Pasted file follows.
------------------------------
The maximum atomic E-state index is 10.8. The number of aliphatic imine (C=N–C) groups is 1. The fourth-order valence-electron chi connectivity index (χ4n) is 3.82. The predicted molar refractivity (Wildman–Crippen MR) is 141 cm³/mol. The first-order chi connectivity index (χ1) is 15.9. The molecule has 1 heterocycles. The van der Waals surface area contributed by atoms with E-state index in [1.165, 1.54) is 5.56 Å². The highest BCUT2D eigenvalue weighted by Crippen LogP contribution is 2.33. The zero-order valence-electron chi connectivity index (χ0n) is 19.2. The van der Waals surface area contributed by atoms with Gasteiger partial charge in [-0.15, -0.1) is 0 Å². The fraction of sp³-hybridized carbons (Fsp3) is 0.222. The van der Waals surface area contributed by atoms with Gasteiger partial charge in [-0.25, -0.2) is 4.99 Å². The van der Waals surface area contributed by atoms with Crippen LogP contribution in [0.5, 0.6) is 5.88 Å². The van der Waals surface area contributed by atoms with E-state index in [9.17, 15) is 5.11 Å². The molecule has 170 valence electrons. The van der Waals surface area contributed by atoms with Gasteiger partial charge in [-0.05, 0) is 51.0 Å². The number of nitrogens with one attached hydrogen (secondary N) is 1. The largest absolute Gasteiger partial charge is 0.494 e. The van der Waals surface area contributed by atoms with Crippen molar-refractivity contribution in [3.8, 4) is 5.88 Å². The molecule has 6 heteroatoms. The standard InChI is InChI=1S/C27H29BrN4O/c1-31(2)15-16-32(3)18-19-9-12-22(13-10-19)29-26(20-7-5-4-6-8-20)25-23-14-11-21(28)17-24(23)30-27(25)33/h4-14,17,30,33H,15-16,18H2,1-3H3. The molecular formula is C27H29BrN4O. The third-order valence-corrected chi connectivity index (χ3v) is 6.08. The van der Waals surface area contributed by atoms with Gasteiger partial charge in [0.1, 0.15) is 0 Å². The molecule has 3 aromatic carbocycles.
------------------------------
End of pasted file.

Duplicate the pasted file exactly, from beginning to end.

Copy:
The maximum atomic E-state index is 10.8. The number of aliphatic imine (C=N–C) groups is 1. The fourth-order valence-electron chi connectivity index (χ4n) is 3.82. The predicted molar refractivity (Wildman–Crippen MR) is 141 cm³/mol. The first-order chi connectivity index (χ1) is 15.9. The molecule has 1 heterocycles. The van der Waals surface area contributed by atoms with E-state index in [1.165, 1.54) is 5.56 Å². The highest BCUT2D eigenvalue weighted by Crippen LogP contribution is 2.33. The zero-order valence-electron chi connectivity index (χ0n) is 19.2. The van der Waals surface area contributed by atoms with Gasteiger partial charge in [-0.15, -0.1) is 0 Å². The fraction of sp³-hybridized carbons (Fsp3) is 0.222. The van der Waals surface area contributed by atoms with Gasteiger partial charge in [-0.25, -0.2) is 4.99 Å². The van der Waals surface area contributed by atoms with Crippen LogP contribution in [0.5, 0.6) is 5.88 Å². The van der Waals surface area contributed by atoms with E-state index in [9.17, 15) is 5.11 Å². The molecule has 170 valence electrons. The van der Waals surface area contributed by atoms with Gasteiger partial charge in [-0.05, 0) is 51.0 Å². The number of nitrogens with one attached hydrogen (secondary N) is 1. The largest absolute Gasteiger partial charge is 0.494 e. The van der Waals surface area contributed by atoms with Crippen molar-refractivity contribution in [3.8, 4) is 5.88 Å². The molecule has 6 heteroatoms. The standard InChI is InChI=1S/C27H29BrN4O/c1-31(2)15-16-32(3)18-19-9-12-22(13-10-19)29-26(20-7-5-4-6-8-20)25-23-14-11-21(28)17-24(23)30-27(25)33/h4-14,17,30,33H,15-16,18H2,1-3H3. The molecular formula is C27H29BrN4O. The third-order valence-corrected chi connectivity index (χ3v) is 6.08. The van der Waals surface area contributed by atoms with Gasteiger partial charge in [0.1, 0.15) is 0 Å². The molecule has 3 aromatic carbocycles.